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I feel that the article doesn't make sufficiently clear why agnatic succession "means basically the complete exclusion of females of the dynasty". Is there some masculine connotation to the term 'agnatic' that I'm missing? Other readers might have the same problem. — mark ✎ 10:42, 21 December 2005 (UTC)
I totally agree. Notwithstanding the following contribution, I still can't make sense of the article as it stands. Does 'agnaticness' inherently refer to male succession, or just customarily? And does the sentence 'Its one form is agnatic seniority or patrilineal seniority, ....' mean that it has only one form, that is 'agnatic seniority', or that 'agnatic seniority' is just one form of agnatic succession (there may be others).
Bathrobe 08:54, 9 January 2006 (UTC)
Preference for males, existing in most systems of hereditary succession comes mostly from the perceived nature of the tasks and role of the monarch: A monarch most usually was, firstly and foremostly, a military protector.
In later Middle Ages, violence decreased, at least touching lords and their heirs, who slowly decreased their personal participation in violent activities such as warring, marauding, robber expeditions and duels. Sons were much more likely to survive longer than in previous centuries, when almost any noble family lost sons in their teens to constant warfare. Also, living conditions, food and overall health of higher classes (such as high nobility) improved, leading to fewer miscarriages, deaths of babies, and deaths young, as well as lead to higher fertility. The number of sons reaching adulthood and marriage, as well as the average lifespan, increased. Thus, daughters were needed only increasingly rarely to carry on inheritance. Perhaps in every second or every third generation in average, male line became extinct and females were needed so that the fief will not become extinct. In medieval culture, male lines tended become extinct relatively soon (males engaged much in dangerous warfare, and private wars were common), thus fully agnatic primogeniture (so-called Salic Law) would have been impractical (impossible) to maintain (almost every generation, an exception must have been made or the succession went to relatively distant male, such as second cousin).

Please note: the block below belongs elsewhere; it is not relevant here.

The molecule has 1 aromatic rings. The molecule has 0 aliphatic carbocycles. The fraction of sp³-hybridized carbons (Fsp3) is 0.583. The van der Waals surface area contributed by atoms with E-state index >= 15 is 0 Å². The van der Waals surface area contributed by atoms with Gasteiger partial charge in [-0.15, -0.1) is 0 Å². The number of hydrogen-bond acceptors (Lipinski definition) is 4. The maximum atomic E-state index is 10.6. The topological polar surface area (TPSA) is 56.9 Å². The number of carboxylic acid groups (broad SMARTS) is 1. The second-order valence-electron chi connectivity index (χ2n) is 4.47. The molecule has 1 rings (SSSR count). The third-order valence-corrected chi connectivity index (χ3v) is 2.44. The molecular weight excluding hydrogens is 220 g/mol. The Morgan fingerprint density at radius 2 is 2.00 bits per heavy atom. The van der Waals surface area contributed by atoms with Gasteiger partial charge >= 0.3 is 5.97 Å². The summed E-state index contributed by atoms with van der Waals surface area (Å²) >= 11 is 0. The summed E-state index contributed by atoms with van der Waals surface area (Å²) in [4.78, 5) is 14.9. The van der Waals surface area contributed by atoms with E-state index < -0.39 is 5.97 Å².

Slowly in Middle Ages, Europe became more and more congested. There were no more lands available. As societies became more fixed and stable, migration grew rarer. Lands were strictly divided among noble families and tended to remain fixed. This scarcity lead to reinvigorate the ancient tradition of clannishness within agnate heirs. In earlier medieval society, lordships and properties were not as fixed as in, say, 1400-1900. Feudal lords as individuals often made their own position, or it was inherited from a not very ancient ancestor. Therefore, a very distant male was not regarded as justified to inherit instead of close female who descended from more several of those individuals who had created the inheritance. During say 1400-1900, scarcity of free lands had lead to situation where landed properties were inherited rather untouched from ancestors centuries ago. Descendants of the male line of those ancient ancestors were more often regarded fully justified to receive the forefathers' inheritance, over females who would have brought it to an alien family (husbands controlled properties of their wives). Therefore increasingly, succession preferably going to the eldest son of the monarch, if the monarch however had no sons, the throne would pass to the nearest male relative through the male line. Salic Law and operation of totally agnatic succession became thus much more common during those centuries, when lands were strictly divided among noble families and tended to remain fixed. Certain 'xenophobia' also lead to try to exclude those as heirs who have gone or may go to "another clan" - which easily meant exclusion of females from scarce inheritance.